DDD
     
  9. KFld

    KFld New Member

    I have been turning my cell phone off at a certain hour at night because he doesn't know my house phone number. I was good with it last week and for some reason the past few nights, and maybe it's because he is getting so close to getting the treatment he wants and I can't wait until tomorrow when he calls and says he took his first suboxone, I turn it off but then keep thinking about turning it back on when I wake up at 2a.m. just to see if there are any missed messages. I'm just praying he doesn't screw up anything between now and tomorrow and I'm on pins and needles counting the hours!!

    I need to get back into my alamom mode. LOL!!

    I am going to use the serenity prayer tonight and something else I remember that used to work for me. When I was going through my divorce one of the staff members I work with performed healing touch on me and when I mentioned having trouble sleeping she told me to take deep breaths because it slows the heart rate and concentrate on every breath you take in and out and in and out. I remember now that concentrating on the breaths blocked me from concentrating on anything else.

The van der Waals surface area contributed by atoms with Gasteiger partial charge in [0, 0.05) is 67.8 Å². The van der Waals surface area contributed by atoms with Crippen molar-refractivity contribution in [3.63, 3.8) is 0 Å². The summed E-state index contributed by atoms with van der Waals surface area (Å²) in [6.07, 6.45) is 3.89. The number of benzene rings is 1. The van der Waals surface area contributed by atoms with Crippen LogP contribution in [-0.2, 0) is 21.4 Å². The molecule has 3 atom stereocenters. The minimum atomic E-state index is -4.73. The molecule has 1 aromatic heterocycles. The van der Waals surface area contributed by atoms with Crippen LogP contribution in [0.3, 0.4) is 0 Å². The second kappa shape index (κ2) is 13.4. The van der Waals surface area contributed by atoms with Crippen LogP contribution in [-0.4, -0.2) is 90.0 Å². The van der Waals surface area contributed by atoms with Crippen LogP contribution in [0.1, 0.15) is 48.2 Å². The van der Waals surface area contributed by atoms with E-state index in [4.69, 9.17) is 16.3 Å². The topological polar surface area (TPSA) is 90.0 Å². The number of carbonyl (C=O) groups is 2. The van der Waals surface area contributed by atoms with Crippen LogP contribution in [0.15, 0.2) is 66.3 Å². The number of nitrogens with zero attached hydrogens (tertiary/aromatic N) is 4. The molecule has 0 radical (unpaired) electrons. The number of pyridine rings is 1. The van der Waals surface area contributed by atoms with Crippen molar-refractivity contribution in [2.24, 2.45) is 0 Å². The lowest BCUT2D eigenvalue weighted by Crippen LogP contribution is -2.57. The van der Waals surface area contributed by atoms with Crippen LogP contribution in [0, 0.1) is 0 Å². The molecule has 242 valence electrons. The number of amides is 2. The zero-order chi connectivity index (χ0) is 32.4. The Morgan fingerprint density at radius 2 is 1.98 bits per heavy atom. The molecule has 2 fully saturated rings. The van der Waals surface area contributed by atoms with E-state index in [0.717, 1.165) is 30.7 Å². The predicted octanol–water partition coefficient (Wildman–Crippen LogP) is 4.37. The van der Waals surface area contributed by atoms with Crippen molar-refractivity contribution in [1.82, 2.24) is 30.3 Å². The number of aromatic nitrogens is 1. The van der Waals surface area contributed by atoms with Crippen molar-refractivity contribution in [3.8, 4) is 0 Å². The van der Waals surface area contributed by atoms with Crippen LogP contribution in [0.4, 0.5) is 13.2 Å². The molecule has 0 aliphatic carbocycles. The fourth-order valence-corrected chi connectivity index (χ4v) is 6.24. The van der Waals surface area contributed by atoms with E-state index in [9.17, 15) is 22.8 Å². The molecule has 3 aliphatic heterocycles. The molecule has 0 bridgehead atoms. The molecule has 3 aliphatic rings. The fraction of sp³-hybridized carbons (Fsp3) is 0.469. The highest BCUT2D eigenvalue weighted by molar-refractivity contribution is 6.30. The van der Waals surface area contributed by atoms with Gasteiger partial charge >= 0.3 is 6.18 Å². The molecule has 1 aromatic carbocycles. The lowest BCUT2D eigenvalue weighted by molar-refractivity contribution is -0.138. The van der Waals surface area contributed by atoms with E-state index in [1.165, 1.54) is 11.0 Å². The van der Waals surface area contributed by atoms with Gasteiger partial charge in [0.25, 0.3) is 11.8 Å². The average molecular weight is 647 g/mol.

I'm so angry that I'm having to go through all of this again and I just don't want to, plain and simple!!! I thank god everyday that my boyfriend has been so supportive and has the attitude right now that we both need to know we did everything we could and if he screws up, it won't be because of us. I know if he does screw this up, which I'm feeling is inevitable, then I know if I can't walk away, it will start effecting our relationship. He never ever wanted kids, and he keeps saying to me, "people ask me why I didn't want kids".

    I have to keep reminding myself that I didn't make the choice to live this way, he did!! I choose a normal life and deserve to be able to sleep at night without having to worry about what the next day, or hour will bring!